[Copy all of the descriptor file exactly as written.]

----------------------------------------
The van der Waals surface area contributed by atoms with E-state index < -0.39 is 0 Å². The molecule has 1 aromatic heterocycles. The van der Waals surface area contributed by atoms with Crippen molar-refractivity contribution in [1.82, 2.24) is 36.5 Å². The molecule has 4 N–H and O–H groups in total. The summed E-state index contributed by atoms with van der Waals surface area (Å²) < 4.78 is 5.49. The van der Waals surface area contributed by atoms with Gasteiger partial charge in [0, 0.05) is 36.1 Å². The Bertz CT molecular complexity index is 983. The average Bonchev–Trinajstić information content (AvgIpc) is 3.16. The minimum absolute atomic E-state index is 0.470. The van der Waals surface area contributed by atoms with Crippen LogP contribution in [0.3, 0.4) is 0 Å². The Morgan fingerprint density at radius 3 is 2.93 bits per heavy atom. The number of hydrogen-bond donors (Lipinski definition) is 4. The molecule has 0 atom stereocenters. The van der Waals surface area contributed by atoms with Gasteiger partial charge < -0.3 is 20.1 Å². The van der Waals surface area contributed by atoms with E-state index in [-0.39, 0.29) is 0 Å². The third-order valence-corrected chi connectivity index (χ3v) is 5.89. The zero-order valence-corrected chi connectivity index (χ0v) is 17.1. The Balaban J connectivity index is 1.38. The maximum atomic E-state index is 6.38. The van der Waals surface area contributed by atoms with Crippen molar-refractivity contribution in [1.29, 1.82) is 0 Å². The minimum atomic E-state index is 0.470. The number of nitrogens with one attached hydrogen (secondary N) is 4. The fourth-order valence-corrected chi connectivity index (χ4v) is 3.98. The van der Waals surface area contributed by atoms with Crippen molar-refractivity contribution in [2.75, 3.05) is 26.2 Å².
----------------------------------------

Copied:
The van der Waals surface area contributed by atoms with E-state index < -0.39 is 0 Å². The molecule has 1 aromatic heterocycles. The van der Waals surface area contributed by atoms with Crippen molar-refractivity contribution in [1.82, 2.24) is 36.5 Å². The molecule has 4 N–H and O–H groups in total. The summed E-state index contributed by atoms with van der Waals surface area (Å²) < 4.78 is 5.49. The van der Waals surface area contributed by atoms with Gasteiger partial charge in [0, 0.05) is 36.1 Å². The Bertz CT molecular complexity index is 983. The average Bonchev–Trinajstić information content (AvgIpc) is 3.16. The minimum absolute atomic E-state index is 0.470. The van der Waals surface area contributed by atoms with Crippen LogP contribution in [0.3, 0.4) is 0 Å². The Morgan fingerprint density at radius 3 is 2.93 bits per heavy atom. The number of hydrogen-bond donors (Lipinski definition) is 4. The molecule has 0 atom stereocenters. The van der Waals surface area contributed by atoms with Gasteiger partial charge < -0.3 is 20.1 Å². The van der Waals surface area contributed by atoms with E-state index in [-0.39, 0.29) is 0 Å². The third-order valence-corrected chi connectivity index (χ3v) is 5.89. The zero-order valence-corrected chi connectivity index (χ0v) is 17.1. The Balaban J connectivity index is 1.38. The maximum atomic E-state index is 6.38. The van der Waals surface area contributed by atoms with Crippen molar-refractivity contribution in [1.29, 1.82) is 0 Å². The minimum atomic E-state index is 0.470. The number of nitrogens with one attached hydrogen (secondary N) is 4. The fourth-order valence-corrected chi connectivity index (χ4v) is 3.98. The van der Waals surface area contributed by atoms with Crippen molar-refractivity contribution in [2.75, 3.05) is 26.2 Å².